4
$\begingroup$

I need to simulate a 3D fluid-structure problem where the obstacle is an elastic and very thin structure (then I want to consider this structure as a surface).

I need to solve this problem using numerical methods, like finite volume or finite element method. But if I try to generate a mesh of the obstacle, it has too tiny elements. This is why I think that it is better to consider the structure as a membrane (2D surface), but I do not know how to simulate a problem with a membrane.

  1. How thin must be the structure to be consider as a membrane (2D surface)?

  2. Can I simulate using OpenFoam, Fenics, deal.ii or similar software? The fluid has Reynolds number equal to 6000, aprox.

The following figure is just a reference, in my problem the obstacle is more thin.

enter image description here

$\endgroup$
1
  • 1
    $\begingroup$ Comment #1: It's a tough problem, bad luck. Comment #2: either we replace a thin membrane by a thick one, so that we can resolve its thickness; or we'll have to model it as a 2D object. $\endgroup$ Dec 31 '20 at 5:12
5
$\begingroup$

About your question #1: Whether something is "thin enough to be a membrane" or not is not a question of thickness. A "membrane" is an object that has no resistance to bending, just to stretching. On the other hand, 3d structures resist bending. For example, a 1cm thick layer of the floppy kind of foam that is sometimes used to pack objects in boxes has very little resistance to bending but resists stretching. Of course, a 1cm thick layer of steel very much resists bending.

The question is therefore not one of thickness/thinness but of what kinds of effects you want to model. You can model a thin object that resists bending as a 2d object -- then you get a "plate" model.

$\endgroup$
1
  • $\begingroup$ I should add for completeness that deal.II can simulate plate bending problems (see step-47) and that there are also fluid-structure programs you can find on the tutorials page. $\endgroup$ Jan 5 at 18:37
5
$\begingroup$

For comment #2 I would suggest looking into the immersed boundary (IB) method. The idea behind this method is to combine an Eulerian description of the fluid with a Lagrangian description of the solid structure. The fluid-structure coupling is achieved by injecting a force term into the Navier-Stokes momentum equations:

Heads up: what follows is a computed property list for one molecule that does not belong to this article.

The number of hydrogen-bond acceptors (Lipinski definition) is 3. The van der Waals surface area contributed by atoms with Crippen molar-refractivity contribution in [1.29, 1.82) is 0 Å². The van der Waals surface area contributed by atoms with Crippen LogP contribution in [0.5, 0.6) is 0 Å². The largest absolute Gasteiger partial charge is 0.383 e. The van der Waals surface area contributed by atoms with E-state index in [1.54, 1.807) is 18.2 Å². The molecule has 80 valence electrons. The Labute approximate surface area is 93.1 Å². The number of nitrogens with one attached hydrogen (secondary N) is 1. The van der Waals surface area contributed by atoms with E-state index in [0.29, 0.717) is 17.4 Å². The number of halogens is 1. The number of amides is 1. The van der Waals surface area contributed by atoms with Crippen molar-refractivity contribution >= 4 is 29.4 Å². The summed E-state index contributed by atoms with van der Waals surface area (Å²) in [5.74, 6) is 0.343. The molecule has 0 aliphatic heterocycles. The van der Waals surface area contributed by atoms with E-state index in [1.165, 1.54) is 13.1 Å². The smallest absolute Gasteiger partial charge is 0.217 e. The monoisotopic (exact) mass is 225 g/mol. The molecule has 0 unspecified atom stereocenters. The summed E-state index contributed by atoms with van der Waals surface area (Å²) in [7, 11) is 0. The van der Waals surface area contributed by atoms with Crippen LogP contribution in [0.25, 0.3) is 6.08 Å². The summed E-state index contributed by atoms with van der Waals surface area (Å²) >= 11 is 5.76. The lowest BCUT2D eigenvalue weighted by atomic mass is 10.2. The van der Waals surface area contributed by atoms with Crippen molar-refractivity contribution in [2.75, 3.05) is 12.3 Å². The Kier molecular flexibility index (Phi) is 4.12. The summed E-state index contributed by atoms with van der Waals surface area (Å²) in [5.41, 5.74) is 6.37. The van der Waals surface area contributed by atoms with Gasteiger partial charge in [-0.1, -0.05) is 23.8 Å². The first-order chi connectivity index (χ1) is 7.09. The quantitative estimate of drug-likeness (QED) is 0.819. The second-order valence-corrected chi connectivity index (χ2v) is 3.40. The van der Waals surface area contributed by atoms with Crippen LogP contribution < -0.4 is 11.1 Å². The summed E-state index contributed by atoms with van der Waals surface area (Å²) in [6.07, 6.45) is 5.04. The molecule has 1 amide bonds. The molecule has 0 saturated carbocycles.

$$ \rho\left(\frac{\partial \vec{u}(\vec{x},t)}{\partial t} + \vec{u} \cdot \nabla \vec{u}\right) = - \nabla p + \mu \Delta \vec{u}(\vec{x},t) + \vec{f}(\vec{x},t) $$ where $\vec{f}(\vec{x},t)$ is designed to mimic the effect of solid on the fluid.

Imagine a thin immersed structure $\Gamma$, parameterized by the curve $\vec{X}(s,t)$ with respect to a Lagrangian coordinate $s$, and under the influence of a net force $\vec{F}(s,t)$. The force that will be exerted back on the fluid is given as: $$ f(\vec{x},t) = \int_\Gamma \vec{F}(s,t) \delta(\vec{x} - \vec{X}(s,t)) ds, $$ where $\delta$ is the Dirac $\delta$ function. Essentially, this equation says the Lagrangian boundary force is spread to the fluid. In three-dimensions the parameterization is over a surface, and the force-spreading is a surface integral.

At the same time, the no-slip boundary condition implies the points on the surface structure $\vec{X}(s,t)$ and the ambient fluid at position $X$ move with the same velocity: $$ \dot{\vec{X}}(t) = \frac{\partial\vec{X}(t)}{\partial t} = \vec{u}(\vec{X}(t),t) $$ This can be rewritten using the Dirac delta as: $$ \dot{\vec{X}}(t) = \int \vec{u}(\vec{x},t) \delta(\vec{x} - \vec{X}) d^3 x $$ Since for the numerical solution (FVM) the velocity values are only known at the Eulerian grid-points, the Dirac delta functions are replaced with discrete kernel functions. In the discrete formulation, the equation above defines a velocity-interpolation. Through the steps of force-spreading and velocity interpolation, a bi-directional coupling is achieved between solid and fluid.

The forces $\vec{F}(s,t)$ acting trough the solid structure can be designed to reproduce rigid bodies, elastic membranes, or even objects such as red-blood cells which follow more complex constitutive equations. The original purpose of the method was for simulating blood flow in the heart.

With respect to comment #1 I might just add the remark, that due to limited grid resolution, your IB objects might behave as if having a small non-zero thickness. It is then a matter of model validation, to see if the errors are acceptable.

To learn more I can highly recommend the following short tutorial written by Timm Krüger: Basics of the immersed boundary method, and also a lengthier article from the inventor of the method - Charles S. Peskin - The immersed boundary method. Some numerical codes are linked on the Wikipedia page. The method also combines well with the lattice Boltzmann method, if that is an option for you.

$\endgroup$

Your Answer

By clicking “Post Your Answer”, you agree to our terms of service, privacy policy and cookie policy

Not the answer you're looking for? Browse other questions tagged or ask your own question.